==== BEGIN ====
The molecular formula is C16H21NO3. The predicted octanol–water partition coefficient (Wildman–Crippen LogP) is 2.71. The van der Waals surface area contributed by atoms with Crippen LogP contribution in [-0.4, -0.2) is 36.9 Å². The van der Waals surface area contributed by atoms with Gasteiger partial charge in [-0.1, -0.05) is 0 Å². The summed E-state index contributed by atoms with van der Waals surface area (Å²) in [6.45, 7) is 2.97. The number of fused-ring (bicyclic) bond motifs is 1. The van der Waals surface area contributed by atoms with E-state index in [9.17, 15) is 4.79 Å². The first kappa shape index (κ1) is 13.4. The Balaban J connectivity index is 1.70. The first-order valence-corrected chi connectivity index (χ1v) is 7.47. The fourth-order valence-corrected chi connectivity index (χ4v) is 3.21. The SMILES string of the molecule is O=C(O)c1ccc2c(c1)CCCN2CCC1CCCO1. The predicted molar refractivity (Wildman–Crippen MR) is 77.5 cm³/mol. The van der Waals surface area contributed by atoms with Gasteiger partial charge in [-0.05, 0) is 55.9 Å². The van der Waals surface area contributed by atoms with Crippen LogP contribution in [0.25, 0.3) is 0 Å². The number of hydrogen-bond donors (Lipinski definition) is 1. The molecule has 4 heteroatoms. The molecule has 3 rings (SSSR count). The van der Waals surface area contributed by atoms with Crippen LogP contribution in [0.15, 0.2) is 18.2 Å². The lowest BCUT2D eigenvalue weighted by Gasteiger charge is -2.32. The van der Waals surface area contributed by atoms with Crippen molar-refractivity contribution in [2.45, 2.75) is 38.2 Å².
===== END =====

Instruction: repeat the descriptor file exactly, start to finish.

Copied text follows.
The molecular formula is C16H21NO3. The predicted octanol–water partition coefficient (Wildman–Crippen LogP) is 2.71. The van der Waals surface area contributed by atoms with Crippen LogP contribution in [-0.4, -0.2) is 36.9 Å². The van der Waals surface area contributed by atoms with Gasteiger partial charge in [-0.1, -0.05) is 0 Å². The summed E-state index contributed by atoms with van der Waals surface area (Å²) in [6.45, 7) is 2.97. The number of fused-ring (bicyclic) bond motifs is 1. The van der Waals surface area contributed by atoms with E-state index in [9.17, 15) is 4.79 Å². The first kappa shape index (κ1) is 13.4. The Balaban J connectivity index is 1.70. The first-order valence-corrected chi connectivity index (χ1v) is 7.47. The fourth-order valence-corrected chi connectivity index (χ4v) is 3.21. The SMILES string of the molecule is O=C(O)c1ccc2c(c1)CCCN2CCC1CCCO1. The predicted molar refractivity (Wildman–Crippen MR) is 77.5 cm³/mol. The van der Waals surface area contributed by atoms with Gasteiger partial charge in [-0.05, 0) is 55.9 Å². The van der Waals surface area contributed by atoms with Crippen LogP contribution in [0.25, 0.3) is 0 Å². The number of hydrogen-bond donors (Lipinski definition) is 1. The molecule has 4 heteroatoms. The molecule has 3 rings (SSSR count). The van der Waals surface area contributed by atoms with Crippen LogP contribution in [0.15, 0.2) is 18.2 Å². The lowest BCUT2D eigenvalue weighted by Gasteiger charge is -2.32. The van der Waals surface area contributed by atoms with Crippen molar-refractivity contribution in [2.45, 2.75) is 38.2 Å².